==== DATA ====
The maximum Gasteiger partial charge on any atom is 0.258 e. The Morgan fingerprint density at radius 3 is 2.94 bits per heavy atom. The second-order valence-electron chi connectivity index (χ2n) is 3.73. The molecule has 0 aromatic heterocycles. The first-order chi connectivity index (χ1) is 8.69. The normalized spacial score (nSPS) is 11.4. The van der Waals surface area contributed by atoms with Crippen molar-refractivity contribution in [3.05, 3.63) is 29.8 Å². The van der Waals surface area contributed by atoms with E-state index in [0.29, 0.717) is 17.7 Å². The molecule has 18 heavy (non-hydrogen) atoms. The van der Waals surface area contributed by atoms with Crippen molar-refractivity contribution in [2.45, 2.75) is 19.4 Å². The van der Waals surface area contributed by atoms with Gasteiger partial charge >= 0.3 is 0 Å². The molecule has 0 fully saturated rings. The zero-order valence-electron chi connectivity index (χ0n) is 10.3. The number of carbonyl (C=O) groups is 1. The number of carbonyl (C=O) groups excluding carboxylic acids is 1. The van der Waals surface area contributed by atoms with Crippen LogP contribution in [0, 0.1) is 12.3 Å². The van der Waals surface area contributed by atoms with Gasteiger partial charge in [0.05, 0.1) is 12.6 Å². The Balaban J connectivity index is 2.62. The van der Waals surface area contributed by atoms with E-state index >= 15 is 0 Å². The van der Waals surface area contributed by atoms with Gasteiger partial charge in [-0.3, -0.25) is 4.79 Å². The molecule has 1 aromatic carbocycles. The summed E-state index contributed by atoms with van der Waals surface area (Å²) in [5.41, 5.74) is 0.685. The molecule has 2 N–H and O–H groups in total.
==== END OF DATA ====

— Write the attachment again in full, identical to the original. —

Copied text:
The maximum Gasteiger partial charge on any atom is 0.258 e. The Morgan fingerprint density at radius 3 is 2.94 bits per heavy atom. The second-order valence-electron chi connectivity index (χ2n) is 3.73. The molecule has 0 aromatic heterocycles. The first-order chi connectivity index (χ1) is 8.69. The normalized spacial score (nSPS) is 11.4. The van der Waals surface area contributed by atoms with Crippen molar-refractivity contribution in [3.05, 3.63) is 29.8 Å². The van der Waals surface area contributed by atoms with E-state index in [0.29, 0.717) is 17.7 Å². The molecule has 18 heavy (non-hydrogen) atoms. The van der Waals surface area contributed by atoms with Crippen molar-refractivity contribution in [2.45, 2.75) is 19.4 Å². The van der Waals surface area contributed by atoms with Gasteiger partial charge >= 0.3 is 0 Å². The molecule has 0 fully saturated rings. The zero-order valence-electron chi connectivity index (χ0n) is 10.3. The number of carbonyl (C=O) groups is 1. The number of carbonyl (C=O) groups excluding carboxylic acids is 1. The van der Waals surface area contributed by atoms with Crippen LogP contribution in [0, 0.1) is 12.3 Å². The van der Waals surface area contributed by atoms with Gasteiger partial charge in [0.05, 0.1) is 12.6 Å². The Balaban J connectivity index is 2.62. The van der Waals surface area contributed by atoms with E-state index >= 15 is 0 Å². The van der Waals surface area contributed by atoms with Gasteiger partial charge in [-0.3, -0.25) is 4.79 Å². The molecule has 1 aromatic carbocycles. The summed E-state index contributed by atoms with van der Waals surface area (Å²) in [5.41, 5.74) is 0.685. The molecule has 2 N–H and O–H groups in total.